A senior Iraqi oil official says the country's crude oil exports in February reached their highest level since the 2003 U.S.-led invasion.
Falah al-Amiri, the head of the state oil marketing organization, said on Tuesday that the oil exports averaged 2.202 million barrels a day. In January, Iraq's export averaged 2.161 barrels a day.
Al-Amiri told The Associated Press that the achieved price for per barrel ranged between $97-98, making revenues exceed $6 billion for February.
Iraq has struggled to raise oil exports, which account for 95 percent of its revenues, hampered by aging infrastructure, the effect of years of sanctions and periodic attacks on pipelines following 2003 invasion.
Meanwhile, Iraq's core annual inflation accelerated to 5.3 percent in January versus 3.3 percent in December due to higher electricity bills, a central bank official said on Tuesday.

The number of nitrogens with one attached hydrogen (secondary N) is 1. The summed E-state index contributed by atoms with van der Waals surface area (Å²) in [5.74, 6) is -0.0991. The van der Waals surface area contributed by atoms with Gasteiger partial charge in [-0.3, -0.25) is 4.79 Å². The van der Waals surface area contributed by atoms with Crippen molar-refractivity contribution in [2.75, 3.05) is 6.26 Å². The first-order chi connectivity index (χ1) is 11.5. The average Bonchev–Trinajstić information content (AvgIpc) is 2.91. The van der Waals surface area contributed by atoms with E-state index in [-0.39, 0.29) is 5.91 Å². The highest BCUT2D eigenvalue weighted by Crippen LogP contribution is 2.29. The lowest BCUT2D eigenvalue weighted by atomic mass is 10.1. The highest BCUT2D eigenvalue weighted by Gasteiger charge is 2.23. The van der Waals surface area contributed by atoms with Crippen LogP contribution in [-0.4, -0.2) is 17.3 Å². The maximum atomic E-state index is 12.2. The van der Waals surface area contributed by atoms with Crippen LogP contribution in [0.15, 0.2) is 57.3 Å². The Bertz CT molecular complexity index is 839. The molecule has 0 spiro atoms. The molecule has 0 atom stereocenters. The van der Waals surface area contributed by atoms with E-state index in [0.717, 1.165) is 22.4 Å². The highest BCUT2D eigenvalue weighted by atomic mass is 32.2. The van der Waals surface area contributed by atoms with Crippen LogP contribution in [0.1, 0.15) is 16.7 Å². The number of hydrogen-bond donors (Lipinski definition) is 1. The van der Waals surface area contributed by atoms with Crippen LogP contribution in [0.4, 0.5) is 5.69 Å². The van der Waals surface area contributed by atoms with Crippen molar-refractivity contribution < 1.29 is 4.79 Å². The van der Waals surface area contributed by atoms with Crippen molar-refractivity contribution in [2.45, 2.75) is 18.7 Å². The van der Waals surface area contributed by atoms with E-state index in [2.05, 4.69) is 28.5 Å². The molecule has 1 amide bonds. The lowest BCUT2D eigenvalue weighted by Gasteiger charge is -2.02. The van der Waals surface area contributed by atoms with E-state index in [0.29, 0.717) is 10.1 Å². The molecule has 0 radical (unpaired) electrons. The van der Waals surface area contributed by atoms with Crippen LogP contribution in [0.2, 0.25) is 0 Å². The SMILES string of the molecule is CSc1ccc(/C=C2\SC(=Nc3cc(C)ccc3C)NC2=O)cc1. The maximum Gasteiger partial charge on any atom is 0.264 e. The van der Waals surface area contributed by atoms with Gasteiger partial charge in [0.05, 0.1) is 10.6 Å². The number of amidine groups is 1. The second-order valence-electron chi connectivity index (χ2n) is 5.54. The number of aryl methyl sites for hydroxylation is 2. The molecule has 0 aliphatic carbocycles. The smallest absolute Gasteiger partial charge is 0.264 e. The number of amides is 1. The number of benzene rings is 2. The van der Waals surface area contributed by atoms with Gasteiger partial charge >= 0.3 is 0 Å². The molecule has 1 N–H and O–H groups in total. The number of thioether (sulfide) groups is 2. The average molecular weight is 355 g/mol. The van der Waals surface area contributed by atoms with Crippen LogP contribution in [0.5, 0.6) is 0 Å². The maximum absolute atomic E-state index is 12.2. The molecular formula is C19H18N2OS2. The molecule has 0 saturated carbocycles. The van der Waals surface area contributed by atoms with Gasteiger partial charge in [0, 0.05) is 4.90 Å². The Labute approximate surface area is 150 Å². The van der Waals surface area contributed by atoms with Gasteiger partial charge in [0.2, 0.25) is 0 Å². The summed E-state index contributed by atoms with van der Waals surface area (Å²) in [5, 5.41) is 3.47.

Iraqis began receiving electricity bills containing 100 percent tariff increases last October following a government decision aimed at encouraging consumers to economize and help tackle the country's crippling power shortages.
The price doubled from 10 to 20 Iraqi dinars per kilowatt/hour for the first 1,000 KWH, or to the equivalent of less than $0.02.
However, a wave of protests across the region has encouraged Iraqis to protest over poor basic services and the Electricity Ministry last month moved to appease citizens by saying they would receive their first 1,000 kilowatt-hours of power for free each month.
Mudher Kasim, a senior advisor at the central bank, told Reuters core annual inflation for January would have been at 3.7 percent if the tariff had not been implemented.
"It was mostly affected by the new electricity tariff," he said.
The inflation rate is calculated by the COSIT statistics agency.
Iraq's economy, struggling to pull out of years of sectarian carnage that followed the 2003 U.S.-led invasion, is dominated by oil, which accounts for more than 95 percent of revenues. The bank defines core inflation as excluding expenditure on fuel.